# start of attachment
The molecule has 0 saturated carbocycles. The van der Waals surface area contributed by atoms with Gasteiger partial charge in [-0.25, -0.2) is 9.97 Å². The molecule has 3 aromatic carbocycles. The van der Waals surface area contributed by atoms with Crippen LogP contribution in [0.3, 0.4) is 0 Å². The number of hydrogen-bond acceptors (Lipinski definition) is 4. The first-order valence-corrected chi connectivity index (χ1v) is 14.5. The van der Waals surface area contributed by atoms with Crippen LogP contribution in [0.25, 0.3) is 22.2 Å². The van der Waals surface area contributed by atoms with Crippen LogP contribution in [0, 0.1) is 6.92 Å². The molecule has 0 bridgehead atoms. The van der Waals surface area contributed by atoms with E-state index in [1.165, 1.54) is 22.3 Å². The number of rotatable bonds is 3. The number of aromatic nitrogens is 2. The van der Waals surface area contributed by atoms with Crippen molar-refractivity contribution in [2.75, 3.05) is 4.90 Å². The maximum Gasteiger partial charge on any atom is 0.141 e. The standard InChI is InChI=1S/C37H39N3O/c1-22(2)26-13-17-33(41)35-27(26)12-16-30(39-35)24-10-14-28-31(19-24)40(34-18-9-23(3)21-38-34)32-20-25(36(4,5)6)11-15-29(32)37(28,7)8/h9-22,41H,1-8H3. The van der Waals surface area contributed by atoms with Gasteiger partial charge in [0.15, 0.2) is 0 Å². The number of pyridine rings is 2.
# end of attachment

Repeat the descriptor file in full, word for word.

The molecule has 0 saturated carbocycles. The van der Waals surface area contributed by atoms with Gasteiger partial charge in [-0.25, -0.2) is 9.97 Å². The molecule has 3 aromatic carbocycles. The van der Waals surface area contributed by atoms with Crippen LogP contribution in [0.3, 0.4) is 0 Å². The number of hydrogen-bond acceptors (Lipinski definition) is 4. The first-order valence-corrected chi connectivity index (χ1v) is 14.5. The van der Waals surface area contributed by atoms with Crippen LogP contribution in [0.25, 0.3) is 22.2 Å². The van der Waals surface area contributed by atoms with Crippen LogP contribution in [0, 0.1) is 6.92 Å². The molecule has 0 bridgehead atoms. The van der Waals surface area contributed by atoms with E-state index in [1.165, 1.54) is 22.3 Å². The number of rotatable bonds is 3. The number of aromatic nitrogens is 2. The van der Waals surface area contributed by atoms with Crippen molar-refractivity contribution in [2.75, 3.05) is 4.90 Å². The maximum Gasteiger partial charge on any atom is 0.141 e. The standard InChI is InChI=1S/C37H39N3O/c1-22(2)26-13-17-33(41)35-27(26)12-16-30(39-35)24-10-14-28-31(19-24)40(34-18-9-23(3)21-38-34)32-20-25(36(4,5)6)11-15-29(32)37(28,7)8/h9-22,41H,1-8H3. The van der Waals surface area contributed by atoms with Gasteiger partial charge in [0.15, 0.2) is 0 Å². The number of pyridine rings is 2.